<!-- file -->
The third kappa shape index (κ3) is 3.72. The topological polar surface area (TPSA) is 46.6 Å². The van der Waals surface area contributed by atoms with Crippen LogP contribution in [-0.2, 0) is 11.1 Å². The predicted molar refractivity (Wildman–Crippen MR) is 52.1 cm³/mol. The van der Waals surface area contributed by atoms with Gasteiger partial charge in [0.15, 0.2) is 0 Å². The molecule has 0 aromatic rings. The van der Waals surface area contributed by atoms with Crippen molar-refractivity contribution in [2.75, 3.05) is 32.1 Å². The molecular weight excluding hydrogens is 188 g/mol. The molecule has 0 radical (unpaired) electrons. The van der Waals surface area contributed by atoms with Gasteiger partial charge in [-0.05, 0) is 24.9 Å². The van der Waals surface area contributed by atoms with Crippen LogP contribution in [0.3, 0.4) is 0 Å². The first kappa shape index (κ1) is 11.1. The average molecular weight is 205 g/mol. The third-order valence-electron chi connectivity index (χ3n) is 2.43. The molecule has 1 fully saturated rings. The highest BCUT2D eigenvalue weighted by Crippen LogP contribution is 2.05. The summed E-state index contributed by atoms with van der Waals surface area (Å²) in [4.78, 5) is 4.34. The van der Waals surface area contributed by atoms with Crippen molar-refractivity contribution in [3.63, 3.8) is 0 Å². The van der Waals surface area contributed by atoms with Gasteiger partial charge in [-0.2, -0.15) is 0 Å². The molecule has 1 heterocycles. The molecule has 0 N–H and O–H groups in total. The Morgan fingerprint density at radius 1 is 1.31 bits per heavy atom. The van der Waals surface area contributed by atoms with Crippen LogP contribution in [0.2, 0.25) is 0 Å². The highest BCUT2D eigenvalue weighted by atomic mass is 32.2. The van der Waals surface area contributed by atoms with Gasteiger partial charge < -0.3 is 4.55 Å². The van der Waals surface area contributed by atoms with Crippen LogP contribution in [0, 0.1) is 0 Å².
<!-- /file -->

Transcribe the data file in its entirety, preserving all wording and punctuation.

The third kappa shape index (κ3) is 3.72. The topological polar surface area (TPSA) is 46.6 Å². The van der Waals surface area contributed by atoms with Crippen LogP contribution in [-0.2, 0) is 11.1 Å². The predicted molar refractivity (Wildman–Crippen MR) is 52.1 cm³/mol. The van der Waals surface area contributed by atoms with Gasteiger partial charge in [0.15, 0.2) is 0 Å². The molecule has 0 aromatic rings. The van der Waals surface area contributed by atoms with Crippen molar-refractivity contribution in [2.75, 3.05) is 32.1 Å². The molecular weight excluding hydrogens is 188 g/mol. The molecule has 0 radical (unpaired) electrons. The van der Waals surface area contributed by atoms with Gasteiger partial charge in [-0.05, 0) is 24.9 Å². The van der Waals surface area contributed by atoms with Crippen LogP contribution in [0.3, 0.4) is 0 Å². The first kappa shape index (κ1) is 11.1. The average molecular weight is 205 g/mol. The third-order valence-electron chi connectivity index (χ3n) is 2.43. The molecule has 1 fully saturated rings. The highest BCUT2D eigenvalue weighted by Crippen LogP contribution is 2.05. The summed E-state index contributed by atoms with van der Waals surface area (Å²) in [4.78, 5) is 4.34. The van der Waals surface area contributed by atoms with Crippen molar-refractivity contribution in [3.63, 3.8) is 0 Å². The van der Waals surface area contributed by atoms with Gasteiger partial charge in [-0.2, -0.15) is 0 Å². The molecule has 1 heterocycles. The molecule has 0 N–H and O–H groups in total. The Morgan fingerprint density at radius 1 is 1.31 bits per heavy atom. The van der Waals surface area contributed by atoms with Crippen LogP contribution in [0.2, 0.25) is 0 Å². The highest BCUT2D eigenvalue weighted by atomic mass is 32.2. The van der Waals surface area contributed by atoms with Gasteiger partial charge < -0.3 is 4.55 Å². The van der Waals surface area contributed by atoms with Crippen LogP contribution in [0, 0.1) is 0 Å².